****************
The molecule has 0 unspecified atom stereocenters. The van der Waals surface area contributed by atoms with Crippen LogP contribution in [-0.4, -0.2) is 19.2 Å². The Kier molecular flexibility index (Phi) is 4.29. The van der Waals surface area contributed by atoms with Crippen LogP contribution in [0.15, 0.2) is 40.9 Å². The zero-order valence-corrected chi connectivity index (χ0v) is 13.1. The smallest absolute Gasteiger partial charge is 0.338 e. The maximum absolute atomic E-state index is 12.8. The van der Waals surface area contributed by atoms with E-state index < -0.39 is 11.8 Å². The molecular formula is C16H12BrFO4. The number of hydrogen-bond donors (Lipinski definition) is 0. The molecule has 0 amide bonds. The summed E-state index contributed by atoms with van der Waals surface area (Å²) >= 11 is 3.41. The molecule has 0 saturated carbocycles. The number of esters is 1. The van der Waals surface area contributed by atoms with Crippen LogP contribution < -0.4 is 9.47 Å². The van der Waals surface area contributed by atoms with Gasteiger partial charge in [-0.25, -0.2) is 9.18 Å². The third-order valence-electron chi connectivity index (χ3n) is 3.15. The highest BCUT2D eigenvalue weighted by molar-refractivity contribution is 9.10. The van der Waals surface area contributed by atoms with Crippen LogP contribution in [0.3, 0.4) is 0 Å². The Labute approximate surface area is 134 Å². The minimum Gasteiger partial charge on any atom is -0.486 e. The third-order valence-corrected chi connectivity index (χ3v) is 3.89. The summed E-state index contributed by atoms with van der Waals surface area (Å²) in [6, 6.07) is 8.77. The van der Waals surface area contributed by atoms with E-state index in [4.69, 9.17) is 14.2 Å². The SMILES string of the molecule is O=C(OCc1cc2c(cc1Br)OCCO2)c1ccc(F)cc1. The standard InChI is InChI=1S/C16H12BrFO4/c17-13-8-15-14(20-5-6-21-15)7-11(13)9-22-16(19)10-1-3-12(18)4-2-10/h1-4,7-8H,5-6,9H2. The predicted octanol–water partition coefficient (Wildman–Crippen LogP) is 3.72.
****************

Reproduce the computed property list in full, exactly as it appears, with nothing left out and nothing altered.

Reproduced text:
The molecule has 0 unspecified atom stereocenters. The van der Waals surface area contributed by atoms with Crippen LogP contribution in [-0.4, -0.2) is 19.2 Å². The Kier molecular flexibility index (Phi) is 4.29. The van der Waals surface area contributed by atoms with Crippen LogP contribution in [0.15, 0.2) is 40.9 Å². The zero-order valence-corrected chi connectivity index (χ0v) is 13.1. The smallest absolute Gasteiger partial charge is 0.338 e. The maximum absolute atomic E-state index is 12.8. The van der Waals surface area contributed by atoms with E-state index < -0.39 is 11.8 Å². The molecular formula is C16H12BrFO4. The number of hydrogen-bond donors (Lipinski definition) is 0. The molecule has 0 amide bonds. The summed E-state index contributed by atoms with van der Waals surface area (Å²) >= 11 is 3.41. The molecule has 0 saturated carbocycles. The number of esters is 1. The van der Waals surface area contributed by atoms with Crippen LogP contribution < -0.4 is 9.47 Å². The van der Waals surface area contributed by atoms with Gasteiger partial charge in [-0.25, -0.2) is 9.18 Å². The third-order valence-electron chi connectivity index (χ3n) is 3.15. The highest BCUT2D eigenvalue weighted by molar-refractivity contribution is 9.10. The van der Waals surface area contributed by atoms with Crippen LogP contribution in [0.3, 0.4) is 0 Å². The Labute approximate surface area is 134 Å². The minimum Gasteiger partial charge on any atom is -0.486 e. The third-order valence-corrected chi connectivity index (χ3v) is 3.89. The summed E-state index contributed by atoms with van der Waals surface area (Å²) in [6, 6.07) is 8.77. The van der Waals surface area contributed by atoms with E-state index in [4.69, 9.17) is 14.2 Å². The SMILES string of the molecule is O=C(OCc1cc2c(cc1Br)OCCO2)c1ccc(F)cc1. The standard InChI is InChI=1S/C16H12BrFO4/c17-13-8-15-14(20-5-6-21-15)7-11(13)9-22-16(19)10-1-3-12(18)4-2-10/h1-4,7-8H,5-6,9H2. The predicted octanol–water partition coefficient (Wildman–Crippen LogP) is 3.72.